Cultural and religious barriers to learning in basic astronomy : A South African study

Cameron, Ann Kathleen
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Studies in astronomy education have shown that socio-cultural factors combine with everyday human experience to create learning difficulties that are unique to this field. The history of astronomy also shows a complex link between science and religion. The foundations of modern astronomy lie in religious beliefs and practices, but over time, in the West, as science grew ever more powerful in explaining the apparently mechanistic processes of nature, the beliefs and understanding associated with scientific explanations came into conflict with those of the Christian church. In Africa, Western religious and scientific beliefs were brought by the missionaries, and imposed onto already existing beliefs systems. From colonial times to the present, Western knowledge has been privileged over local knowledge in African formal schooling. Little recognition has been given to the learning difficulties that may be caused in situations where the knowledge system taught at school is different to that imbibed through home and culture. The difficulties of epistemic access have been highlighted through the development of socio-cultural constructivist theories of learning. This study, which is based on the sociocultural constructivist theories of cultural border crossing and collateral learning, represents an investigation of the learning difficulties experienced by South African first year university students who study a compulsory course in basic astronomy called 'The Earth in Space'. The sample was thus a convenience sample, made up of 191 students who took the course between 2000 and 2004. The investigation was carried out using a pre-instruction questionnaire to record the precourse knowledge of the students. The questions that were asked focused on knowledge related to some of the key concepts in basic astronomy, such as an understanding of the nature of stars, the rotation and revolution of the earth and the phases of the moon. These questions had the dual purpose of benchmarking South African students' knowledge of the scientific explanations for these phenomena against similar international studies, as well as establishing the prevalence of cultural or traditional ideas held by these students. After the course had been completed, a post instruction questionnaire was used to establish students’ views on the difficulties they had experienced in learning in the course. This was followed up by semi-structured interviews with 25 of the students. The data obtained from the questionnaires were analysed using two methods: the first used a deductive coding system where the students’ responses were allocated to chosen categories, i.e. whether they conformed to the explanations of Western Modern Science or to cultural knowledge and beliefs, or both. The second method used a computer software programme, Atlas.ti, where each statement made by the student was recorded and coded, leading to an inductive, fine-grained analysis of their responses. The results from the pre-instruction questionnaire indicated that South African students display similar poor levels of knowledge in this field, to students from other Western and non-Western countries. The explanation for this lies in the fact that understanding the scientific explanations requires the ability to think abstractly, and to be able to construct complex mental models, in situations where the processes involved run counter to normal daily experience. However, the explanations given by the South African students also indicated that there were epistemological and ontological issues, related to conflicting beliefs in terms of culture and religion, which exacerbated the barriers to border crossing in this field. However, the data indicated that students did not find it as difficult to cross the barriers created by cultural or traditional beliefs as those caused by fundamentalist Christian beliefs. The biggest obstacle to learning related to conflict between creationist and scientific accounts of the formation of the Earth and Universe. While this is not unusual, as shown by studies carried out in the United States, where religious students are also affected by the apparent conflict between Christianity and science, the most significant finding of this study related to the existence and extent of this conflict in Black African students. In post-1994 South Africa, the revision of the national education system has resulted in a science curriculum that recognizes 'other ways of knowing'. These refer specifically, however, to Indigenous Knowledge Systems (IKS) rather than religious beliefs. The curriculum does not acknowledge that African ontology is religious. It also does not recognize the duality of this ontology in terms of African Traditional Religion and Christianity, which is the stated religion of the majority of Black South Africans. The findings of this study indicate that because of the nature of African philosophy, religious ways of knowing need to be explicitly acknowledged as one of the 'other ways of knowing'. Such acknowledgement by science teachers and lecturers would help to prevent these different knowledge systems from being discarded or compartmentalized, which was found to lead either to the promotion of scientism, or to the preclusion of meaningful engagement with science.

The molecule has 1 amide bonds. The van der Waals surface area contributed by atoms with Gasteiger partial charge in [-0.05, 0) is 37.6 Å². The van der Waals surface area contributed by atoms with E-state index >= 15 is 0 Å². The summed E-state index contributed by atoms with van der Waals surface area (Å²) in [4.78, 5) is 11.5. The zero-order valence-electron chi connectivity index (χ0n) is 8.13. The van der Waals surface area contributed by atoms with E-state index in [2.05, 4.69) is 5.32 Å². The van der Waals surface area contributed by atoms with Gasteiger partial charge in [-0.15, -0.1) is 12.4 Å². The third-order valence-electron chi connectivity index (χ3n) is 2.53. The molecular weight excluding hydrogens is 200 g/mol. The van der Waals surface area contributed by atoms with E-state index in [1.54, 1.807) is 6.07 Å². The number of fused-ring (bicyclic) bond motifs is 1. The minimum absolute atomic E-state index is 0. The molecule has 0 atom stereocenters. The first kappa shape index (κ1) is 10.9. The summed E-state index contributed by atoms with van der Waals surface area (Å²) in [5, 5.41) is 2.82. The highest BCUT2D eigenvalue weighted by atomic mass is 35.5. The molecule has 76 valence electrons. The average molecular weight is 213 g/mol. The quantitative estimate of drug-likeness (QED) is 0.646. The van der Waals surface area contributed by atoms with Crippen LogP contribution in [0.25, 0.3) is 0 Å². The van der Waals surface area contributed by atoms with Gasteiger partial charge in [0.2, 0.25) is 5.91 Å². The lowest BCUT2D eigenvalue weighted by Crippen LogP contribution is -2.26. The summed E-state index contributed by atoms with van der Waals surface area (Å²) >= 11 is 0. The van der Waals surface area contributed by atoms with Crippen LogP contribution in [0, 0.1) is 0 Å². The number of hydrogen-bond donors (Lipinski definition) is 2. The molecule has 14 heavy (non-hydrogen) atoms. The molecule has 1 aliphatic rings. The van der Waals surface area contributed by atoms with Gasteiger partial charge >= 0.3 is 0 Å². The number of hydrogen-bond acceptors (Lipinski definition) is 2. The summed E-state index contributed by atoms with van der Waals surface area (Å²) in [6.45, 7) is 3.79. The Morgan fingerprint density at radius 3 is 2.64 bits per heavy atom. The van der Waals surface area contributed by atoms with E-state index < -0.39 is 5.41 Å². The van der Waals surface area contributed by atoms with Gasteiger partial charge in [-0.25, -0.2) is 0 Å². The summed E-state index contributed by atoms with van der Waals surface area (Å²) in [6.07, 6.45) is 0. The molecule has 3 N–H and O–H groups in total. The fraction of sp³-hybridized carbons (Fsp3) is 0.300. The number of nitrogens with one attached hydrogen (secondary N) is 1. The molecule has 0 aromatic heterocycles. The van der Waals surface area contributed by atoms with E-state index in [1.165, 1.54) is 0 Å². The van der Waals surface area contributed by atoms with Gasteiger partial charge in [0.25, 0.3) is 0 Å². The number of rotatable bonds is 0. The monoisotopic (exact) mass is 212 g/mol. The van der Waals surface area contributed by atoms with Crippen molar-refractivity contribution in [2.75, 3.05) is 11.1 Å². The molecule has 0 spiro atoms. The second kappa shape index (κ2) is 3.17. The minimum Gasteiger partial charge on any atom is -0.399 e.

Cultural border crossing, Collateral learning, Astronomy education, African Epistemology and ontology, learning barriers